The impact of these diseases has gone largely unnoticed. UNICEF and the World Health Organization (WHO) achieved some important successes in the 1970s and 1980s through the Diarrheal Diseases Control Program. But there remains a lack of adequate research, funding, and political commitment to address these diseases globally. Key knowledge gaps exist about the mortality and morbidity burden of the pathogens (including viruses, bacteria, and parasites) that cause these diseases and about the environmental factors that increase their incidence.

Some effective interventions and tools are available, but most are not widely used in the developing world.

The Opportunity

Although diarrheal mortality has declined significantly in children under age 5 over the past 20 years, in part because of better access to treatment, half a million children still die each year from diarrheal diseases in developing countries and the incidence of childhood diarrhea in low-income countries has not fallen appreciably. Prevention efforts that focus on vaccines in the short term and improvements in water, sanitation, and hygiene in the long term can significantly reduce both morbidity and mortality from these diseases.

A baby in Sudan receives a dose of rotavirus vaccine. (©PATH/Doune Porter).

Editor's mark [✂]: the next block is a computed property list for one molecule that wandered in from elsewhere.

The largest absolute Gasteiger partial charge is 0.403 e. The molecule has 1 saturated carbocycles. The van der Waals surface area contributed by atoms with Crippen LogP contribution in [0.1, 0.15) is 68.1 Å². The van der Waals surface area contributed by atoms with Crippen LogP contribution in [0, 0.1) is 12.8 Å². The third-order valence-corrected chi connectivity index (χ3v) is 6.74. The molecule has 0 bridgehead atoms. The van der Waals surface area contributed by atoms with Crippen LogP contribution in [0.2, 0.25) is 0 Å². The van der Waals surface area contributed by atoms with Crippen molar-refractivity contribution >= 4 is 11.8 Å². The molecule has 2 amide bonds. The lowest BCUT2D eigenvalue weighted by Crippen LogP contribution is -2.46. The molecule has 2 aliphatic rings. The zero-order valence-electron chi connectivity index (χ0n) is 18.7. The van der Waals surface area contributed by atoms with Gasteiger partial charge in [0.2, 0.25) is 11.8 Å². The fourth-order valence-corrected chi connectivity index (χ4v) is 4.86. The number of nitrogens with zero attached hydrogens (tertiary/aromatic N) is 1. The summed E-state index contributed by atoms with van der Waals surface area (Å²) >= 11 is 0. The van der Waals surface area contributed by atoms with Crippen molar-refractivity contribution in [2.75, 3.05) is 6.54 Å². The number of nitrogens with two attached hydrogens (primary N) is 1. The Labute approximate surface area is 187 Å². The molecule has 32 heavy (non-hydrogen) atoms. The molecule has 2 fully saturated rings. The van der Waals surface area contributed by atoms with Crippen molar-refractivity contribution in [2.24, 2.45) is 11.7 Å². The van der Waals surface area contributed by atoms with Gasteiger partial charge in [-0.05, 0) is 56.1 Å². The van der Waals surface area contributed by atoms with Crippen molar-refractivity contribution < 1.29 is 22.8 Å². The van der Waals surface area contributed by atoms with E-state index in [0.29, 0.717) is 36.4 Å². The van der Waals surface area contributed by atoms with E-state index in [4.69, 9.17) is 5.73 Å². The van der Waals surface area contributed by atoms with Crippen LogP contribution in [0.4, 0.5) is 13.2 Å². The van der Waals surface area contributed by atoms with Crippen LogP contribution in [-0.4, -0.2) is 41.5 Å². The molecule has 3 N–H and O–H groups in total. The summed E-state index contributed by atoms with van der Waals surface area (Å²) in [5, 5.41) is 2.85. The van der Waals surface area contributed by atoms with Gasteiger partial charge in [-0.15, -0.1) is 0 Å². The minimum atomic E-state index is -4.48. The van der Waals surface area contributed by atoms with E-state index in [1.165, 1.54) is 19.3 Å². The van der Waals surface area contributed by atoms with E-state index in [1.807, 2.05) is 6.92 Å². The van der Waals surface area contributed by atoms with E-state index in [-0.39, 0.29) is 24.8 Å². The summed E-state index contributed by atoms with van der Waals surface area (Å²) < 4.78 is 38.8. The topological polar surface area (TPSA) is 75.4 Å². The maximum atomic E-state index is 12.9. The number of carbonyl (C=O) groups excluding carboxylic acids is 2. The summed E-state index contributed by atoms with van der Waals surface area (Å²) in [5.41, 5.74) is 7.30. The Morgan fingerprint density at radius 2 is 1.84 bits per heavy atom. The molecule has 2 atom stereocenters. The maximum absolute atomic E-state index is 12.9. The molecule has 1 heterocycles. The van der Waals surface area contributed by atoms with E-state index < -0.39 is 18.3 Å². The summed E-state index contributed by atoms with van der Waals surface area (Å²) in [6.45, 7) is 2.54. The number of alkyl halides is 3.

Safe and effective vaccines exist for rotavirus and cholera. WHO has recommended that rotavirus vaccine be included in all national immunization plans. By 2015, Gavi, the Vaccine Alliance, and its partners plan to support the introduction of life-saving rotavirus vaccines in more than 30 of the world’s poorest countries. In 2014, a new rotavirus vaccine called ROTAVAC was licensed in India. Other new vaccines that are in development should increase supplies and lower prices via an expanded rotavirus vaccine market in the next several years. The cholera vaccine Shanchol was licensed in India and prequalified by WHO in 2011, and in 2013 a cholera stockpile was established for disbursement of the vaccine for use in epidemic and endemic settings. Several vaccine candidates for enterotoxigenic E. coli (ETEC) and Shigella and a typhoid conjugate vaccine are under development.